Archive for the design Category

An iconic mousepad

Susan Kare icon mousepad

Classic Apple icon design by Susan Kare

You can tell a lot about how much someone knows you by the gifts that they give. A good friend gave me this gift today after returning from a trip to New York.

He bought it at MoMA and the label said it was on sale for $3.95 from its original price of $14. The edges are all curled, but I don’t care, it’s a Susan Kare classic! The only thing that would have been better, would have been a mousepad showing a Moof.

IDEO Method Cards widget

IDEO Method Cards

IDEO Method Cards

IDEO’s excellent Method Cards for human-centered design are available as a widget for Mac OS X users. (Saves you $50)

Available as a download in the right column of the news page. Really easy to miss. Incidentally, Fast Company has an article on IDEO Method Cards Turn, Um, 7!

Happy birthday Method Cards!

UX for Good

Just launched a new blog which tries to bring together my often intersecting interest in user experience (UX) and social change.

In quite a visionary statement with far before the birth of the internet, Charles Eames said:

Beyond the age of information is the age of choices.

It is an understatement to say that we are today flooded with information. But what to do with that information? I personally believe it needs a purpose, and that purpose is social change for the benefit of ourselves, the communities in which we live in and our environment.

I do want to leave a better future for my two kids. Or at least leave them with the knowledge that I tried.

Touch interface for good

Hong Kong May 22-23, 2009

Touch screen NYC ticket vending machine (photo credit: yuen_long / flickr)

Here’s a comment I posted on Changemakers AshokaTech discussion board in response to question How would you use touch-screen technology for good?

Following our blog post on touch-screen technology, I’d love to hear about your ideas on how we can make such technology work for the social sector, or if you’ve heard of organizations that are already doing so.

The great thing about touch interfaces are in the ease of use. It is intuitive. I moved to Korea two years ago and learning to type in Korean on a keyboard or a cell phone was not without its pain. Computers have a keyboard and mouse as its main input devices, however the use of these have to be learned. Not so with a touch-enabled device.

Touch-enabled devices is closer to how the real world works. You directly press buttons on the screen rather than moving the pointer with a mouse to a graphic that represents a button and click on the mouse that in turn simulates pressing the button on the screen.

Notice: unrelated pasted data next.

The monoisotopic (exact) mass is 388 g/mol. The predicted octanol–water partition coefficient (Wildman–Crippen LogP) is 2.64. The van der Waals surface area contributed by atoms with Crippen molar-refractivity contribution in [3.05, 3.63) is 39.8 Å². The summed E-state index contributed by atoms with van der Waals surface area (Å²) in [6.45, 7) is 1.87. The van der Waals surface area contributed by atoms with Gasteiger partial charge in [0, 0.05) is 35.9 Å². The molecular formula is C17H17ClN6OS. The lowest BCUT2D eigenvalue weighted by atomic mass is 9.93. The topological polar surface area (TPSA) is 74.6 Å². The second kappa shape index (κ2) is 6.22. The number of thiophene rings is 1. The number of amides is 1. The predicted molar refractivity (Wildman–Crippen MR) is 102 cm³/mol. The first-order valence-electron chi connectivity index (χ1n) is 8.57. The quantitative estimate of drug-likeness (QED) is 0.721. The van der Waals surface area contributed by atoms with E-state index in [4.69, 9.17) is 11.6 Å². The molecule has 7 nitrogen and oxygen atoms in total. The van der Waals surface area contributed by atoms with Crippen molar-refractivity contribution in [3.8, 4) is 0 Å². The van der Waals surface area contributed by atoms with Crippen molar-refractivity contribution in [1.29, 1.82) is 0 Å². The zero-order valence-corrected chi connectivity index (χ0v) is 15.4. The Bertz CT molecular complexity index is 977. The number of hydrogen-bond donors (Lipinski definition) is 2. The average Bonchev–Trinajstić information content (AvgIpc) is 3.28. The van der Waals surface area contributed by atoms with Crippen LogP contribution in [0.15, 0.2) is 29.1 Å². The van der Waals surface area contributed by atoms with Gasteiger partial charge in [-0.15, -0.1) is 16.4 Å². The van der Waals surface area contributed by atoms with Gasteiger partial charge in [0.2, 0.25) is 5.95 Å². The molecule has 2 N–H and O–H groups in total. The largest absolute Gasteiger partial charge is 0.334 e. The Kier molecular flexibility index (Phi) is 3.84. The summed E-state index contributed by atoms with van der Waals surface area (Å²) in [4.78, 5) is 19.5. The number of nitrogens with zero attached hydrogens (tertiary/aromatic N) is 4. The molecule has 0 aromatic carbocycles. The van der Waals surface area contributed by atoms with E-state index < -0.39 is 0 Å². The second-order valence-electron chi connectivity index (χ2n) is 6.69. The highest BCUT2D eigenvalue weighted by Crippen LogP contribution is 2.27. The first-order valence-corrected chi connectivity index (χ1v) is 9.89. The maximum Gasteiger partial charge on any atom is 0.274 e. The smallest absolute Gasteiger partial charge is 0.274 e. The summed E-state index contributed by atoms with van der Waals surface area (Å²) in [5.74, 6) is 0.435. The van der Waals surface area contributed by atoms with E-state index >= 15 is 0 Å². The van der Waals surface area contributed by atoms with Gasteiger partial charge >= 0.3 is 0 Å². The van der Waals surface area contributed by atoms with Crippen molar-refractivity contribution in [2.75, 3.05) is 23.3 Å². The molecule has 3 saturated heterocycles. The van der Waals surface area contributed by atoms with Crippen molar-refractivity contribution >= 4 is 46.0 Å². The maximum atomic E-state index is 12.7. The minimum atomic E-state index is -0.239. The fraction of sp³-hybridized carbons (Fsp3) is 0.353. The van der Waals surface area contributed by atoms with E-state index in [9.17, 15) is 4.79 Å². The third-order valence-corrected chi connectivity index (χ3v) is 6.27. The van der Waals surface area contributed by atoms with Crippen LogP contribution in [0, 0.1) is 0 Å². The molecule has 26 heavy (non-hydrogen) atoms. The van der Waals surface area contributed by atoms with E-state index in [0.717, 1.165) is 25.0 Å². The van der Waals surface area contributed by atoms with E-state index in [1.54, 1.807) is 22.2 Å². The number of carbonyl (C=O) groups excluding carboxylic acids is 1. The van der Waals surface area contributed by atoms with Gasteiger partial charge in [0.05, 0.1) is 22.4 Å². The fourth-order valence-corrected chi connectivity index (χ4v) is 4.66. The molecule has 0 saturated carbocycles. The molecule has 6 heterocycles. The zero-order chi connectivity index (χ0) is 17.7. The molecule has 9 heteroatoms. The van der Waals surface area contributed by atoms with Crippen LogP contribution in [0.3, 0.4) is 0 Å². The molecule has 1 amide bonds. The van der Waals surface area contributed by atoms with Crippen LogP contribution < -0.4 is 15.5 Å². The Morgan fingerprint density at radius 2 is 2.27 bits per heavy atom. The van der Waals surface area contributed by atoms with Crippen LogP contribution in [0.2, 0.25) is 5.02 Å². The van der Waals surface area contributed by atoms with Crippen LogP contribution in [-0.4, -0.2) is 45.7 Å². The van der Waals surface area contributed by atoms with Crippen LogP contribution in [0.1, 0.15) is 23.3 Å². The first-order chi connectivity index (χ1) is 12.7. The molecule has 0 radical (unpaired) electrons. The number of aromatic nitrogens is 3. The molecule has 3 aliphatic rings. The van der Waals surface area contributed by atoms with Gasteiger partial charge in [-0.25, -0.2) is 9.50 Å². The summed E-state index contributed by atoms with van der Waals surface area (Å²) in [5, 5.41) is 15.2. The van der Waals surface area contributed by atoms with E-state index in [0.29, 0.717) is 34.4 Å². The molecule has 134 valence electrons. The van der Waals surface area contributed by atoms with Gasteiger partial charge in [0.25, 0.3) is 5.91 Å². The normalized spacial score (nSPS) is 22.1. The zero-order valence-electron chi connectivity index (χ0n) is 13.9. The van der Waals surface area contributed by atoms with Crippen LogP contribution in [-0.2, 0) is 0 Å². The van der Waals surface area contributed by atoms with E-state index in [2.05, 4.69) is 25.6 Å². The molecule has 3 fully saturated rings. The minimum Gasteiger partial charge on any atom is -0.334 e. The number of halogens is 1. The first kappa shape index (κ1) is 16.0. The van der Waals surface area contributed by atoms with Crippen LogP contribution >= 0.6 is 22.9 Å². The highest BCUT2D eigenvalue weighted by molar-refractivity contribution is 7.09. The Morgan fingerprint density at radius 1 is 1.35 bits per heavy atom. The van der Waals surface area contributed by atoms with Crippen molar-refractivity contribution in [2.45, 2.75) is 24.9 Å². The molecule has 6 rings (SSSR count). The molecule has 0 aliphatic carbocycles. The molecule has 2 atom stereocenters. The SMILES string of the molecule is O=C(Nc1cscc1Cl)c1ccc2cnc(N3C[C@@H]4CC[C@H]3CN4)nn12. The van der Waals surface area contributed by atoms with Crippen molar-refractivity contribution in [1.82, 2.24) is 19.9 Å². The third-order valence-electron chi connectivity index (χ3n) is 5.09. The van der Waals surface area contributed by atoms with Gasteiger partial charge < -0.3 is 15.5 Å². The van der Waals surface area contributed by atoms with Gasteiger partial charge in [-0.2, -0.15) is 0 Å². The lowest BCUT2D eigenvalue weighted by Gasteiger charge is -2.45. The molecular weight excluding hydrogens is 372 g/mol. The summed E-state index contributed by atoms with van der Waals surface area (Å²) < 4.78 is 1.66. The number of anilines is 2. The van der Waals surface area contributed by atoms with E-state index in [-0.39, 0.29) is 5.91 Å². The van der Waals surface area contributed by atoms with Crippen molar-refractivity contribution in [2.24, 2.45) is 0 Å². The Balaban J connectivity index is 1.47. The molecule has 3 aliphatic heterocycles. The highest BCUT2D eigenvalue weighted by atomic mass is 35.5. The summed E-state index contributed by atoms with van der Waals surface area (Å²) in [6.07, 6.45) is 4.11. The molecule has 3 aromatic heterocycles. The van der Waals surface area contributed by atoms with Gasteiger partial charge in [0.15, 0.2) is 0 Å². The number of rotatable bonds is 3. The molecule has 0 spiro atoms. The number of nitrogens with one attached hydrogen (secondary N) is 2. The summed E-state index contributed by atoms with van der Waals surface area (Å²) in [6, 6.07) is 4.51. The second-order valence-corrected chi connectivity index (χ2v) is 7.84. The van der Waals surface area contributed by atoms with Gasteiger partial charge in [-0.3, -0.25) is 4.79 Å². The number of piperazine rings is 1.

Touch devices are intuitive to use. Look at a well designed touch-enabled subway ticket vending machine. The ones in New York thousands of tourists use every day without having ever used them before.

Computers 20-30 years ago were only accessible to those who were trained to use them. Windows (or MacOS) is a big step but it still has a learning curve. Use an iPod Touch for the first time and the learning experience is actually enjoyable. That’s the power that an intuitive touch interface brings.

So the potentials are huge. For those who do not use PCs or laptops everyday it can be a way to overcome the digital barrier. It can be used to bridge the digital divide. For kids, it’s a more intuitive, educational device. For the elderly, its a more humane interface especially for those with arthritis. For developing countries, its a better way for them to access information.

Displays, touch-screens and processing power are becoming cheaper everyday. I spent a whole week without using my laptop while it was in repair, surviving on my iPod Touch. It was possible, and this opened my eyes to the future that will be touch-enabled smaller devices that are as powerful as PC’s, but infinitely more portable and intuitive to use.

I would love to hear more about the actual application in the social sector.

Great Hanoi Business Cards

Great Hanoi biz cards

Great Hanoi business cards printed by

As part of the Master Urban Plan of the Expanded Hanoi Capital (a.k.a. “Great Hanoi”), we printed some business cards from

I chose photos from our last trip to Hanoi (no need to worry about copyright there). I purposefully chose images about the current urban condition, monuments, historic and symbolic places to act as conversation starters when we hand them out.

The first batch printed on recycled paper came out awful, but the reorder batch on standard coated paper came out really well.